John Hess, 69, had hoped for his son Michael to take over the business as recently as 2013, but at some point dropped those plans, according to people familiar with the matter. Michael was cultivating other interests beyond the family business and pursuing a career in finance at top firms. Recently, the CEO hadn’t anointed a successor and was prepared to remain at the helm of the company for years.
Michael Hess couldn’t be reached for comment.
In 2013, hedge fund Elliott Management pushed for a board overhaul and a split of Hess into an international and a domestic company, among other changes. It eventually reached a settlement that saw Hess appoint three Elliott nominees on its board, and John Hess relinquish his chairmanship—a heavy price to pay for the dynasty’s survival.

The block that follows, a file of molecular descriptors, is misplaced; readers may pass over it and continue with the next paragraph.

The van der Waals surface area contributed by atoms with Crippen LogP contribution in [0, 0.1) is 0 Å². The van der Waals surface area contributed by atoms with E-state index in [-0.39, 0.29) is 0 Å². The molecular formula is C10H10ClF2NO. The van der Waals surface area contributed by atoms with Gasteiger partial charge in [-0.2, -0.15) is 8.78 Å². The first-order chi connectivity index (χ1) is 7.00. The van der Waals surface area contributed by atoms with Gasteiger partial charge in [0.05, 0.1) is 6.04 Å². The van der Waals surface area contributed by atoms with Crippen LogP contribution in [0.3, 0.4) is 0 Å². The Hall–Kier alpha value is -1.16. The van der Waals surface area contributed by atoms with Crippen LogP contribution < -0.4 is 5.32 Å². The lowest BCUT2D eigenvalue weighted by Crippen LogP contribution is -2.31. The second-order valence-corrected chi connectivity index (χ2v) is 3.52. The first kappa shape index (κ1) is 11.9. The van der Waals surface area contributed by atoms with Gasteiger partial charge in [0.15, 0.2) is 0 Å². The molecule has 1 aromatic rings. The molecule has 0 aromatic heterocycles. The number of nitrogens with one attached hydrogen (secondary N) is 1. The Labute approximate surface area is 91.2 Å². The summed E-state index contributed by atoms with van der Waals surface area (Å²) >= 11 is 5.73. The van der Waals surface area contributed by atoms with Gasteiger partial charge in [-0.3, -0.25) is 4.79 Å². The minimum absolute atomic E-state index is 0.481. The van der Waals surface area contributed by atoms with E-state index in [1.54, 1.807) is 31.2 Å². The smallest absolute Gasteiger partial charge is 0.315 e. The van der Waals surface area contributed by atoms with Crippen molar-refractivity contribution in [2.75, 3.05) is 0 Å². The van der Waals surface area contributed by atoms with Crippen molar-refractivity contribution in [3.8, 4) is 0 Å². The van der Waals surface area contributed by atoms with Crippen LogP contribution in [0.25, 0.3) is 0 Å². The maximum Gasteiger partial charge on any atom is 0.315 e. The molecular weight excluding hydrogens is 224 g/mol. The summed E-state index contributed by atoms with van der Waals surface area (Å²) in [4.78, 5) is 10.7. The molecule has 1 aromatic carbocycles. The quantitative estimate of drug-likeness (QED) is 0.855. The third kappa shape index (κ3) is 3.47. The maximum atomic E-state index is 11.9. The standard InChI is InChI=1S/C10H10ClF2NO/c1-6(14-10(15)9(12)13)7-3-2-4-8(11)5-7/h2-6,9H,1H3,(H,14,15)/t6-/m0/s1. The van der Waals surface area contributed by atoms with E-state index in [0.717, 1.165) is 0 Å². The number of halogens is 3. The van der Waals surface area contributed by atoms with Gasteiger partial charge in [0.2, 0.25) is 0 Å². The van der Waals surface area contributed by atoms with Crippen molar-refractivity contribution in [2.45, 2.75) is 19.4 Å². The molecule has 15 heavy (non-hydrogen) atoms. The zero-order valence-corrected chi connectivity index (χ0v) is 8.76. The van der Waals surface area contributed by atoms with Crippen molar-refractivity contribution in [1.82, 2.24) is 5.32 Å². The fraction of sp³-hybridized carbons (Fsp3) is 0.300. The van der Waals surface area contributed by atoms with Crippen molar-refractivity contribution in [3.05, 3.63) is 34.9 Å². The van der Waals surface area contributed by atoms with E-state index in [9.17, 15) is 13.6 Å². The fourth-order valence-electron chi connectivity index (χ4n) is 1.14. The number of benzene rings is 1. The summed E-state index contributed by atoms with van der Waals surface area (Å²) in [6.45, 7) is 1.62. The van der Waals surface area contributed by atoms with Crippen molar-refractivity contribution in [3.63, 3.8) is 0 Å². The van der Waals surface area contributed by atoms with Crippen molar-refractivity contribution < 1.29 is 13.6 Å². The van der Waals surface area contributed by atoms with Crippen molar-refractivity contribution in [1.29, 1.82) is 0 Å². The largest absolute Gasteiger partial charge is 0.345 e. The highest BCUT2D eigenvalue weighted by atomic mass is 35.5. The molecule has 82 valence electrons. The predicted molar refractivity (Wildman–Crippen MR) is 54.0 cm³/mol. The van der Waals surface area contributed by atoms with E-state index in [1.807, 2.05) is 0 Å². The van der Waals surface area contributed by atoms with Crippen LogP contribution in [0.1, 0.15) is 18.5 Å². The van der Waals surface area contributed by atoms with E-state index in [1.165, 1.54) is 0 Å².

“Many people would say, ‘Oh, well, they won’t want to sell their business because that’s the Hess name, it’s the Hess company,’ ” Marc Lipschultz, a director on the company’s board, said of Hess’s deal with Chevron. “He said, ‘OK, it’s the right strategic thing to do.’ ”
John Hess told employees this week that the merger would allow Hess to combine its growing oil resources with Chevron’s sturdy balance sheet and diverse assets.
“My father always believed that there was something noble about a business that could create jobs for people,” he said during a companywide meeting. “I just want you to know a lot of thought has gone into this.”
Similar to the Rockefellers, the Hesses suffered near-fatal business wounds over the years and decided to spin off their prized retail segment. But they maintained a 9.5% stake in the company, the value of which has soared to more than $4 billion—close to double what it was a decade ago.